Towards the end where a full program in larger sections is presented it breaks down as there is little text on the same page. Different colours would have been useful for the comments and given the use of inline lambdas (for asynchronous calls) then some other formatting or again another colour would have helped separate these from the code consuming them; though I did notice some use of bold. The use of ANSI rather K&R style braces (though this seems preferred by Apple and is more compact) may have help readability.

Conclusion


When Swift was first released (June '14) a lot of people thought that learning Swift would make then iOS developers whereas the real challenge (other than learning how to program) is to learn how to program against iOS. At that time learning just Swift by itself as a first language had no real benefit especially as all the books and blog articles used Objective-C plus the Cocoa Touch APIs were still rather Swift unfriendly.

Whilst knowing Objective-C is probably essential for a full-time iOS developer today and a basic knowledge will be useful for a long time to come, 8 months down the line learning iOS development just with Swift is extremely viable. This book will allow you to do this. It's not as comprehensive at the de facto book for learning iOS development: Big Nerd Ranch's iOS Programming but it is more than sufficient, uses the latest language and covers features introduced with Xcode 6, e.g. Auto Layout and demonstrates app development along the lines of how Apple sees it, by using Storyboards and Auto Layout. It's also significantly shorter!

Whilst it doesn't cover everything and what it does cover doesn't go into great detail it introduces and uses most of the key concepts of both Swift and iOS. To write an app you'll still need to read and refer to the official documentation and read blogs etc. but after reading this book there will not be much that is alien to you.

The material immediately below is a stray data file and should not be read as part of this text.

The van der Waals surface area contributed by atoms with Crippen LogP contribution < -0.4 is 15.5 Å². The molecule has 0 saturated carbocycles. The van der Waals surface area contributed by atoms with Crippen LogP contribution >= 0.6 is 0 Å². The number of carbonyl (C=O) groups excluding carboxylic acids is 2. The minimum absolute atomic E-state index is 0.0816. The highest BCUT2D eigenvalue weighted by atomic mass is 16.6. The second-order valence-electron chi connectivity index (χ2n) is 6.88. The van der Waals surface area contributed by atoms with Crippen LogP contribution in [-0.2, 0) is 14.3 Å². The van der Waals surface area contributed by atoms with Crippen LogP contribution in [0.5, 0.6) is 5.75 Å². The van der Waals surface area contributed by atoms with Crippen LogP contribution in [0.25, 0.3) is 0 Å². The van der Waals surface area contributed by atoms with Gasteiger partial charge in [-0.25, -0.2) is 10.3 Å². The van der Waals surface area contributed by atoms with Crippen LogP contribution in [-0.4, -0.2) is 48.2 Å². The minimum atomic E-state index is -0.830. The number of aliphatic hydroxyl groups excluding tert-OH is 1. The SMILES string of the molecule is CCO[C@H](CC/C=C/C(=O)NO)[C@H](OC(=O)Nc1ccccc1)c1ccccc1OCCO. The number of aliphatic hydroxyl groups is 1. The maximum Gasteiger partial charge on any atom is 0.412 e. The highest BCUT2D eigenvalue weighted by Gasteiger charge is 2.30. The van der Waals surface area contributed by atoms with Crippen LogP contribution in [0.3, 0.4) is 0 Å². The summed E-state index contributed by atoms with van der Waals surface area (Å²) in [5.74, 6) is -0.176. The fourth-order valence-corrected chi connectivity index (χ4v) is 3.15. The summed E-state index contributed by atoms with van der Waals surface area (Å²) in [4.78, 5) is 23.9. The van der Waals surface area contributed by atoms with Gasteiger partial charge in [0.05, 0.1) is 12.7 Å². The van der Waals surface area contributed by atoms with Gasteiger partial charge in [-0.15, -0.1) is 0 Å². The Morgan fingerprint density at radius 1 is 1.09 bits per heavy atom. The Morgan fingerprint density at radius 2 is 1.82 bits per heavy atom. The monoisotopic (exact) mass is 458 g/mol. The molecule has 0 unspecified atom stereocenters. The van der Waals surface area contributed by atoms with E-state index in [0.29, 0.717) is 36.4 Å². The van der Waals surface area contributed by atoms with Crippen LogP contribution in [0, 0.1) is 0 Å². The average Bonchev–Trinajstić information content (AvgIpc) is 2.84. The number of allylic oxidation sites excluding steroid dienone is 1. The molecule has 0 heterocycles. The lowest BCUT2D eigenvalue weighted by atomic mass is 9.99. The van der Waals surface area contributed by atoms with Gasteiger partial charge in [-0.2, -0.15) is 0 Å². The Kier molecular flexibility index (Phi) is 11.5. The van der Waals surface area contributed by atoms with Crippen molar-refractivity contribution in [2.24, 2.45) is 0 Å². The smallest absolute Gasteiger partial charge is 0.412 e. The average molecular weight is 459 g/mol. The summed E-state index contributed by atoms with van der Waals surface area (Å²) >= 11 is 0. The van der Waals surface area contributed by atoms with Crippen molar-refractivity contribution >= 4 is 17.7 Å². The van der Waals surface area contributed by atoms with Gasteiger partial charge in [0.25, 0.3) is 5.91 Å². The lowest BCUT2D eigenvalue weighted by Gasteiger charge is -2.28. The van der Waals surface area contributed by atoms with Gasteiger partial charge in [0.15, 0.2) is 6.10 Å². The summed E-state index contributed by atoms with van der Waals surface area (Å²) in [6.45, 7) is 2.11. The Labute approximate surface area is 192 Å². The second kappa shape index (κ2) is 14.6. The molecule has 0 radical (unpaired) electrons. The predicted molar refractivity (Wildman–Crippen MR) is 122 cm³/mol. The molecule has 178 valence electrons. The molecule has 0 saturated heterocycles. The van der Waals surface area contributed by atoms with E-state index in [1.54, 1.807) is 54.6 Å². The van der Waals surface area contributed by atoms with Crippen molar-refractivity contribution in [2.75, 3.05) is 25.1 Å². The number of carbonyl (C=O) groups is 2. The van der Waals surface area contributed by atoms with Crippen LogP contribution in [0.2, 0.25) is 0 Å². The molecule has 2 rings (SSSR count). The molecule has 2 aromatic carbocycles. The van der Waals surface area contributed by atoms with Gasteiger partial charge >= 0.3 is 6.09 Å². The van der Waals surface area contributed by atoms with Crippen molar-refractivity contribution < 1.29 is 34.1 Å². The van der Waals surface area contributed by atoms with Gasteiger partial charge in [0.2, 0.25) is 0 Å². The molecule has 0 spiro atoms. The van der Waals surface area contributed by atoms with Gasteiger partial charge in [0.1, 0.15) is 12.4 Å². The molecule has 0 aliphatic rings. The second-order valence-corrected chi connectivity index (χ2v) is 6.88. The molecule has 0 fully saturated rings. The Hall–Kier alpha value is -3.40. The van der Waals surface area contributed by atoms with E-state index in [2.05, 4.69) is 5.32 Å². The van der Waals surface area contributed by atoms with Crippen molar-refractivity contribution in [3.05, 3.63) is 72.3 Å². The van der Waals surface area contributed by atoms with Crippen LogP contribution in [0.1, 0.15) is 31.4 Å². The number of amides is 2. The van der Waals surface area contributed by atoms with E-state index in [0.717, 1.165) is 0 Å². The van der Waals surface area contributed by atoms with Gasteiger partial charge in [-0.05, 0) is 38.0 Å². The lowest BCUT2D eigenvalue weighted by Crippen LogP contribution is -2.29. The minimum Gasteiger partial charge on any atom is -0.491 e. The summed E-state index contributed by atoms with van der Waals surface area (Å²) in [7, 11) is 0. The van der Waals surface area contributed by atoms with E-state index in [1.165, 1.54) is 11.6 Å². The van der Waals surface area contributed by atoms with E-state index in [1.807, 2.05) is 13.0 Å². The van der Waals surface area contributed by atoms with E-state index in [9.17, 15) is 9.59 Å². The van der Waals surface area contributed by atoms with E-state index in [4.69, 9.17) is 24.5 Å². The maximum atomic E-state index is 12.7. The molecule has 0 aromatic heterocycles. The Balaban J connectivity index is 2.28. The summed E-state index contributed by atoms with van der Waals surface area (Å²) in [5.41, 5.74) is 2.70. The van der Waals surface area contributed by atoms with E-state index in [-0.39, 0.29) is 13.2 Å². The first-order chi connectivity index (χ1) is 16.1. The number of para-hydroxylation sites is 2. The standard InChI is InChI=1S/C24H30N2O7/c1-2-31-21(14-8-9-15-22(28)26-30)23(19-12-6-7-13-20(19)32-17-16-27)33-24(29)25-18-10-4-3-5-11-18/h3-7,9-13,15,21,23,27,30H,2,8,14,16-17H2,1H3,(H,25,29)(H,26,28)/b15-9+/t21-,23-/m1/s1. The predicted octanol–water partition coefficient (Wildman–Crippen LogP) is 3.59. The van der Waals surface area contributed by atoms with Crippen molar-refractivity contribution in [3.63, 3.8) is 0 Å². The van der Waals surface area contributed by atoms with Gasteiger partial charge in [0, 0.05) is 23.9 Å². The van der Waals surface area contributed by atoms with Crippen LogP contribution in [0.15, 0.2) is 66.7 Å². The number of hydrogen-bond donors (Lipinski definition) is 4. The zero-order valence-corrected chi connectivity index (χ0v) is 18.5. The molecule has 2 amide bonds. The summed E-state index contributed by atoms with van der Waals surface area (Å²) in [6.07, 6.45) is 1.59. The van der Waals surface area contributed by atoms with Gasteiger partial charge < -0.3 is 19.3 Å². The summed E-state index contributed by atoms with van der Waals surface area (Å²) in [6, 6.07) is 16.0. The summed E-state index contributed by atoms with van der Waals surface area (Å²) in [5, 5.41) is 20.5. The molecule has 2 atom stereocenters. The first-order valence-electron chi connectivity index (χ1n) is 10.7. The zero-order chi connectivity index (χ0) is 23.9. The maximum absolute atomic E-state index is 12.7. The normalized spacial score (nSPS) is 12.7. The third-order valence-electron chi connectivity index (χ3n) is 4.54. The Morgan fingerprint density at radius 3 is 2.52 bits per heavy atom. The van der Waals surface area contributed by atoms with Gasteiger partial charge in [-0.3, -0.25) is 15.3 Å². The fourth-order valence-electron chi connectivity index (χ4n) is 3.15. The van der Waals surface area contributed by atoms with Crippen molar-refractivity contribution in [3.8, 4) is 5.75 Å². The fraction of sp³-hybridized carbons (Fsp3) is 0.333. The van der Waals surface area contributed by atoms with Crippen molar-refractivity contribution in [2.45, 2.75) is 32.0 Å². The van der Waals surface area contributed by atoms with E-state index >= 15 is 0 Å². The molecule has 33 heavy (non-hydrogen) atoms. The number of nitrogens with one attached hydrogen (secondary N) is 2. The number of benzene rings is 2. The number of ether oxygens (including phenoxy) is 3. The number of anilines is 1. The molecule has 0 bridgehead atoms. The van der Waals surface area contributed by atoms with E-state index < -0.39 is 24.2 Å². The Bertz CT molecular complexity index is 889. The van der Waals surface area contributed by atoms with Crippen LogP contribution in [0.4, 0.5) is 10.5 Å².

I'd recommend this book if you can already program and would like to learn how to develop for iOS. If you already know iOS but would like to learn Swift with familiar examples and see how to access the Cocoa APIs using Swift then this is also a good book. Even if you can't program and aspire to iOS development then this is a book that you could pick up and get a long with pretty soon after you'd got to grips with the basics of programming.

I think it is possible for this to become the 'go to' book for starting iOS development.

Restoring user groups once no longer in sudoers

Tim Pizey from Tim Pizey

Ubuntu thinks it is neat not to have a password on root. Hmm.

It is easy to remove yourself from all groups in linux, I did it like this:

$ useradd -G docker timp

I thought that might add timp to the group docker, which indeed it does, but it also removes you from adm,cdrom,lpadmin,sudo,dip,plugdev,video,audio which you were previously in.

As you are no longer in sudoers you cannot add yourself back.

Getting a root shell using RefiT

What we now need to get to is a root shell. Googling did not help.

I have Ubuntu 14.04 LTS installed as a dual boot on my MacBookPro (2011). I installed it using rEFIt.

My normal boot is power up, select RefiT, select most recent Ubuntu, press Enter.

To change the grub boot command instead of Enter press F2 (or +). You now have three options, one of which is single user: this hangs for me. Move to the 'Standard Boot' and again press F2 rather than Enter. This enables you to edit the kernel string. I tried adding Single, single, s, init=/bin/bash, init=/bin/sh, 5, 3 and finally 1.

By adding 1 to the grub kernel line you are telling the machine to boot up only to run level one.

This will boot to a root prompt! Now to add yourself back to your groups:

$ usermod -G docker,adm,cdrom,lpadmin,sudo,dip,plugdev,video,audio timp

Whilst we are here:

$ passwd root

Hope this helps, I hope I don't need it again!

Never use useradd always use adduser

Call for Papers: C++ track at NDC Oslo 2015, June 17-19

olvemaudal from Geektalk

There was a lot of interest for the very strong C++ track that we did at the NDC conference in Oslo last summer. Here is a summary I wrote after the event, including links to the videos that we recorded.

We are repeating the success this year, June 17-19. A few big names has
already been signed up, but we also need your contribution. If you
would like to be part of the C++ track this year, please submit your
proposal soon. The CFP closes February 15. Feel free to contact me directly if you have any questions about the C++ track.